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On Donald Trump's visit to Carrier in Indiana on Thursday, he mentioned a phone call that he made to the CEO of United Technologies, the air conditioning company's parent. As Trump describes it, that call led to Carrier announcing it will not move as many jobs to Mexico as it had planned.

"We can't allow this to happen anymore with our country. So many jobs are leaving and going to other countries, not just Mexico," Trump said.

When you walk into the Smithsonian's "Art of the Qur'an" exhibition, you're met with a book that weighs 150 pounds. The tome, which dates back to the late-1500s, has giant pages that are covered in gold and black Arabic script.

It's been a year since Ray Britain lay on the floor of the Inland Regional Center in San Bernardino, Calif., feeling the vibrations of the gun shots.

He remembers that "constant tremble," he says, the ringing in his ears, the shell casings — "a rainbow of shell casings" — flying from the gun, and the looks of shock on his coworkers' faces.

A single tornado can cause a lot of damage. But even worse are tornado outbreaks. Just this week, a cluster of at least 18 tornadoes struck the Southeast over two days.

Scientists are seeing bigger clusters in recent years, and they're struggling to figure out what's happening.

President-elect Donald Trump spoke by phone with Pakistan's Prime Minister Nawaz Sharif in one of the many routine, get-acquainted chats he'll have before entering the White House.

These talks rarely if ever make news, but Wednesday's conversation raised eyebrows because Trump lavished praise on Sharif and Pakistan despite years of tension between the two countries.

Here's part of the read-out of their conversation, as released by Pakistan's Press Information Department:

President-elect Donald Trump delivered a campaign-style speech at what was billed as the first stop in a thank-you tour in Cincinnati, Ohio, tonight, in which he pledged to unite America while at the same time recounting old grievances against the news media, and his political opponents.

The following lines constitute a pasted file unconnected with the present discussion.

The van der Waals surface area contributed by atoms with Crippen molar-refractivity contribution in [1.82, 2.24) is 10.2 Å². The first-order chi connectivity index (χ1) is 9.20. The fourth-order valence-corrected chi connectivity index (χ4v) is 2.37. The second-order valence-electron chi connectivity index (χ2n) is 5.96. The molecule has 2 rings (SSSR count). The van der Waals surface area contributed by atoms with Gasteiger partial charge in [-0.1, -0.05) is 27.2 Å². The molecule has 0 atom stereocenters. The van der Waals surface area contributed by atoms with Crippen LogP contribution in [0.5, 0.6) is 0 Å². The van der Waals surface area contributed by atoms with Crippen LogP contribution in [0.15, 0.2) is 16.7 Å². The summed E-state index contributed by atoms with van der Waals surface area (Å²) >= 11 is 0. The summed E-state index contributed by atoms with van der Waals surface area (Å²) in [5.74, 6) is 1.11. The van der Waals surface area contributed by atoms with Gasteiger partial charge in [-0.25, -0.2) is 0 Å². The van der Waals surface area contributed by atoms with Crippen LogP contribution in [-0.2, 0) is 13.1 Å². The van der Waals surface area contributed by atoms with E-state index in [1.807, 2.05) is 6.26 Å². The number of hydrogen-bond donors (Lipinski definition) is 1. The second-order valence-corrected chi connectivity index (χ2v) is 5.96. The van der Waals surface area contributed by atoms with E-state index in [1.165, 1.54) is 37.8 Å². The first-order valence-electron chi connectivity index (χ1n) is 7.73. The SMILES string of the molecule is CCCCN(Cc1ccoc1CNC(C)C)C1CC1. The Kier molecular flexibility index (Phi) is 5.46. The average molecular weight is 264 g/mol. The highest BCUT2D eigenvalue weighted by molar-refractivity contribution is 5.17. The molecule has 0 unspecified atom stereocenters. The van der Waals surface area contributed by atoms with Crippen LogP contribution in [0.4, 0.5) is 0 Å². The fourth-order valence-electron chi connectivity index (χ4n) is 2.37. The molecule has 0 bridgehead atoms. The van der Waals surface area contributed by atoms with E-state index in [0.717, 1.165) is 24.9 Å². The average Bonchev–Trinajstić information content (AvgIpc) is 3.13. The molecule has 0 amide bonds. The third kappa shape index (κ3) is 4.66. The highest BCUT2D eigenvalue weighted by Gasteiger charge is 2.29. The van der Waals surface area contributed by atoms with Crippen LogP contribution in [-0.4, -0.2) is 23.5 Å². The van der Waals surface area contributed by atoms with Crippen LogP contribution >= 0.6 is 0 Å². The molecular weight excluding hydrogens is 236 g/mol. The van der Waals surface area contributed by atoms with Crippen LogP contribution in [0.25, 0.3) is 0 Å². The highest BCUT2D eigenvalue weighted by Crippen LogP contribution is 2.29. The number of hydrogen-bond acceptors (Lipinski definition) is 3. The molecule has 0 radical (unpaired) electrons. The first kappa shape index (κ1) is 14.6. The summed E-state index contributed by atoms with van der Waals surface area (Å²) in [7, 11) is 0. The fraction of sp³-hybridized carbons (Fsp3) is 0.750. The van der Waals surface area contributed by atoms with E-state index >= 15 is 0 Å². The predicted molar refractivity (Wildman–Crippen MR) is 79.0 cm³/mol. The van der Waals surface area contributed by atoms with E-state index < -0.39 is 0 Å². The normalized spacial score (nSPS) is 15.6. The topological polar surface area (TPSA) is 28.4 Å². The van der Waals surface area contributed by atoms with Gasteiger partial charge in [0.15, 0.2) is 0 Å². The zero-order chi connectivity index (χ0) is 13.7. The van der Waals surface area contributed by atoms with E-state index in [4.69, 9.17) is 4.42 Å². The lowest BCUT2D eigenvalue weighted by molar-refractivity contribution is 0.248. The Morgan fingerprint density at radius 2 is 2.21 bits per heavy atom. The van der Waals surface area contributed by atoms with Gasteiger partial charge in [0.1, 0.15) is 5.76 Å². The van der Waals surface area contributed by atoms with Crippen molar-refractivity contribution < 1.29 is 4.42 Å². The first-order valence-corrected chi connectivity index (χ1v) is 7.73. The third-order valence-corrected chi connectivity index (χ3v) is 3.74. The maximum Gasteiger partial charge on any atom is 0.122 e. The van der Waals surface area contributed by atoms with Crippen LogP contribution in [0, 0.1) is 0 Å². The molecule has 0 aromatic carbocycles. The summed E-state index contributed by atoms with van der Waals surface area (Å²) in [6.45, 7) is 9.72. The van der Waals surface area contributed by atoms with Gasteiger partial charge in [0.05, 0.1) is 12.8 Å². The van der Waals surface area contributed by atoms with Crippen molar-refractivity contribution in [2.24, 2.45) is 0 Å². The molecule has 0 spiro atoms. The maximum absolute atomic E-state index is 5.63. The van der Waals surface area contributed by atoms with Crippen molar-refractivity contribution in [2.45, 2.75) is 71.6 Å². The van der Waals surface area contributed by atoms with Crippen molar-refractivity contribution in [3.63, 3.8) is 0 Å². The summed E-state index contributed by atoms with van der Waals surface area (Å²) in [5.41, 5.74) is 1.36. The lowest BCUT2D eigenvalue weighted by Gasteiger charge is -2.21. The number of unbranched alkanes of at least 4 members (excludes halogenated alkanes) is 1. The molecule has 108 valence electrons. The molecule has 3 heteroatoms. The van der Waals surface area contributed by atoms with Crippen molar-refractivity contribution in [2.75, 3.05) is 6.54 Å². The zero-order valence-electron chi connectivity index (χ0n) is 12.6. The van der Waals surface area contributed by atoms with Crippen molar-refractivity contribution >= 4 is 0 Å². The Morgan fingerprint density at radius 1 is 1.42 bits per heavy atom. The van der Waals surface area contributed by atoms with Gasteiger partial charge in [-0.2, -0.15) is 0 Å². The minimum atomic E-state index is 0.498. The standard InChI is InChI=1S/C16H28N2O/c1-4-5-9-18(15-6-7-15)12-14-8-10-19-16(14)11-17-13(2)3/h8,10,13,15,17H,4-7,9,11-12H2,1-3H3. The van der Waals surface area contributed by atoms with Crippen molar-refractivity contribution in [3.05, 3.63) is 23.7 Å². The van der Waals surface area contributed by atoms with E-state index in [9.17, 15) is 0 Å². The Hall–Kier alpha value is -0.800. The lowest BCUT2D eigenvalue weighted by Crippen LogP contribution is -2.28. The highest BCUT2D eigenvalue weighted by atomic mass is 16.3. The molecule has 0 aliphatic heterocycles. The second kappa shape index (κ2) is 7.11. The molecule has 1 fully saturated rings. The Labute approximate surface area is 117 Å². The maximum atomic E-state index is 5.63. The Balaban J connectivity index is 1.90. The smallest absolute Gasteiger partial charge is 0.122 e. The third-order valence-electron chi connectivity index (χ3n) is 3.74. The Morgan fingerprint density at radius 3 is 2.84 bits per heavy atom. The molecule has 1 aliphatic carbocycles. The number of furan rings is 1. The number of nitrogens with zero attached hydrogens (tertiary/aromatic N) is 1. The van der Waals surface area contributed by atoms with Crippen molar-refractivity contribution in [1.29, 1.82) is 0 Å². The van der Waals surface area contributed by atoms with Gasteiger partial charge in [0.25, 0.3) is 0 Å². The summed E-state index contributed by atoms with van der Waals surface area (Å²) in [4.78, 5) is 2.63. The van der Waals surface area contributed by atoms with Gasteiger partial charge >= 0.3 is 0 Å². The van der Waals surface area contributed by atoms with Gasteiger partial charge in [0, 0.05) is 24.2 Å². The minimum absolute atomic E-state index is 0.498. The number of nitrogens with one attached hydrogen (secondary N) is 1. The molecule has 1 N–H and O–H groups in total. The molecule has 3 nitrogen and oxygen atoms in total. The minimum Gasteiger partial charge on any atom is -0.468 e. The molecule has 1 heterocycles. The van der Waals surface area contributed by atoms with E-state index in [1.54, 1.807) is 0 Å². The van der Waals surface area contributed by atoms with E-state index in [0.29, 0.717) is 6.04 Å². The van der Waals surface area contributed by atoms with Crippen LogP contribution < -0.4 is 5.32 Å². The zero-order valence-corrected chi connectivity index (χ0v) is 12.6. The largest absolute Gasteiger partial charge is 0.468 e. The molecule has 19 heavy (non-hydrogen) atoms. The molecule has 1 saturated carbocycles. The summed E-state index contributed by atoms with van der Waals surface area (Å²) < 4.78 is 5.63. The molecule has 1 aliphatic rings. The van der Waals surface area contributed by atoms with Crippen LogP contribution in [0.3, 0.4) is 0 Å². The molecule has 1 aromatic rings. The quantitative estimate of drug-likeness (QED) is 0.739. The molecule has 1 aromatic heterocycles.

Trump also used the occasion to announce he will nominate retired Marine Corps Gen. James Mattis as secretary of defense, calling him "the closest thing we have to Gen. George Patton of our time."

Each year, the United States gives $5 billion to $6 billion to fight HIV/AIDS around the world, with particular emphasis on sub-Saharan Africa, which accounts for two-thirds of the nearly 2 million new infections each year.

For World AIDS Day, we sat down with the U.S. Global AIDS coordinator, Deborah Birx, to talk about the state of the epidemic and the work of PEPFAR, set up by President George W. Bush in 2003 with the intention of saving the lives of people suffering from AIDS around the world.

France's embattled president, Francois Hollande, has announced that he will not seek a second term.

The surprise announcement from the socialist leader marks the "first time in 60 years that a sitting French president has not run for re-election," as NPR's Eleanor Beardsley reports from Paris. "Terrorist attacks and a sagging economy beset Hollande and made him one of the most unpopular presidents ever."

Hollande made the announcement in a televised address, where he spoke for about 10 minutes and defended his record since taking office in 2012, Eleanor adds.

An unmanned cargo rocket bound for the International Space Station was destroyed after takeoff on Thursday.

The Russian rocket took off as planned from Baikonur, Kazahkstan, on Thursday morning but stopped transmitting data about six minutes into its flight, as NPR's Rae Ellen Bichell reported:

Granting the request of relatives of victims of the Newtown school shootings, Connecticut's Supreme Court has accepted their lawsuit against Remington Arms, maker of the rifle that killed 20 students and six teachers in 2012.

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